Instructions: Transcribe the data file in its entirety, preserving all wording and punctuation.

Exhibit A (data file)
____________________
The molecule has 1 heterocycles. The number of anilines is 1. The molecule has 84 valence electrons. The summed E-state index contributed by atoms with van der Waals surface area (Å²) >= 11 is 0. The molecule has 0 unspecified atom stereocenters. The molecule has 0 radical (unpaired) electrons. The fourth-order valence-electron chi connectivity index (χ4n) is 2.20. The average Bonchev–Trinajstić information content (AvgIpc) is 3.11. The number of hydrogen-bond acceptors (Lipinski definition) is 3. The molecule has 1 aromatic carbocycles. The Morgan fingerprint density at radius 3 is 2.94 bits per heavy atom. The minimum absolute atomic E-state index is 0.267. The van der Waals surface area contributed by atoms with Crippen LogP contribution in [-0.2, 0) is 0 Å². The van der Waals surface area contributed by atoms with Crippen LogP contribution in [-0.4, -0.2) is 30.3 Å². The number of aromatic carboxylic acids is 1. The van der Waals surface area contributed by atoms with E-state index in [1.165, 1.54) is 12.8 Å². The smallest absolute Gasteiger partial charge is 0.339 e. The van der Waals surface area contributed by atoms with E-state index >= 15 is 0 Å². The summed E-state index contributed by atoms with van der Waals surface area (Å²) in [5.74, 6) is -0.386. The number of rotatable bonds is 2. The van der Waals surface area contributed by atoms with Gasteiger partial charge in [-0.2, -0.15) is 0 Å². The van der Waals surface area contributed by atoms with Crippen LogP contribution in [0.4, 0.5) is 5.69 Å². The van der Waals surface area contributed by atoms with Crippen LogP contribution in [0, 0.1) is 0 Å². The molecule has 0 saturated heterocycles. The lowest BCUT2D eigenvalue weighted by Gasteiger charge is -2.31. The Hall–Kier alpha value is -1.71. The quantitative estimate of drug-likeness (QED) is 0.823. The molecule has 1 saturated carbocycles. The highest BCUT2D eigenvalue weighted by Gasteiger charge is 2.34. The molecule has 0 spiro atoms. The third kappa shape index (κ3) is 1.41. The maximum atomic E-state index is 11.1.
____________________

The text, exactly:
The molecule has 1 heterocycles. The number of anilines is 1. The molecule has 84 valence electrons. The summed E-state index contributed by atoms with van der Waals surface area (Å²) >= 11 is 0. The molecule has 0 unspecified atom stereocenters. The molecule has 0 radical (unpaired) electrons. The fourth-order valence-electron chi connectivity index (χ4n) is 2.20. The average Bonchev–Trinajstić information content (AvgIpc) is 3.11. The number of hydrogen-bond acceptors (Lipinski definition) is 3. The molecule has 1 aromatic carbocycles. The Morgan fingerprint density at radius 3 is 2.94 bits per heavy atom. The minimum absolute atomic E-state index is 0.267. The van der Waals surface area contributed by atoms with Crippen LogP contribution in [-0.2, 0) is 0 Å². The van der Waals surface area contributed by atoms with Crippen LogP contribution in [-0.4, -0.2) is 30.3 Å². The number of aromatic carboxylic acids is 1. The van der Waals surface area contributed by atoms with E-state index in [1.165, 1.54) is 12.8 Å². The smallest absolute Gasteiger partial charge is 0.339 e. The van der Waals surface area contributed by atoms with E-state index >= 15 is 0 Å². The summed E-state index contributed by atoms with van der Waals surface area (Å²) in [5.74, 6) is -0.386. The number of rotatable bonds is 2. The van der Waals surface area contributed by atoms with Gasteiger partial charge in [-0.2, -0.15) is 0 Å². The van der Waals surface area contributed by atoms with Crippen LogP contribution in [0.4, 0.5) is 5.69 Å². The van der Waals surface area contributed by atoms with Crippen LogP contribution in [0, 0.1) is 0 Å². The molecule has 0 saturated heterocycles. The lowest BCUT2D eigenvalue weighted by Gasteiger charge is -2.31. The Hall–Kier alpha value is -1.71. The quantitative estimate of drug-likeness (QED) is 0.823. The molecule has 1 saturated carbocycles. The highest BCUT2D eigenvalue weighted by Gasteiger charge is 2.34. The molecule has 0 spiro atoms. The third kappa shape index (κ3) is 1.41. The maximum atomic E-state index is 11.1.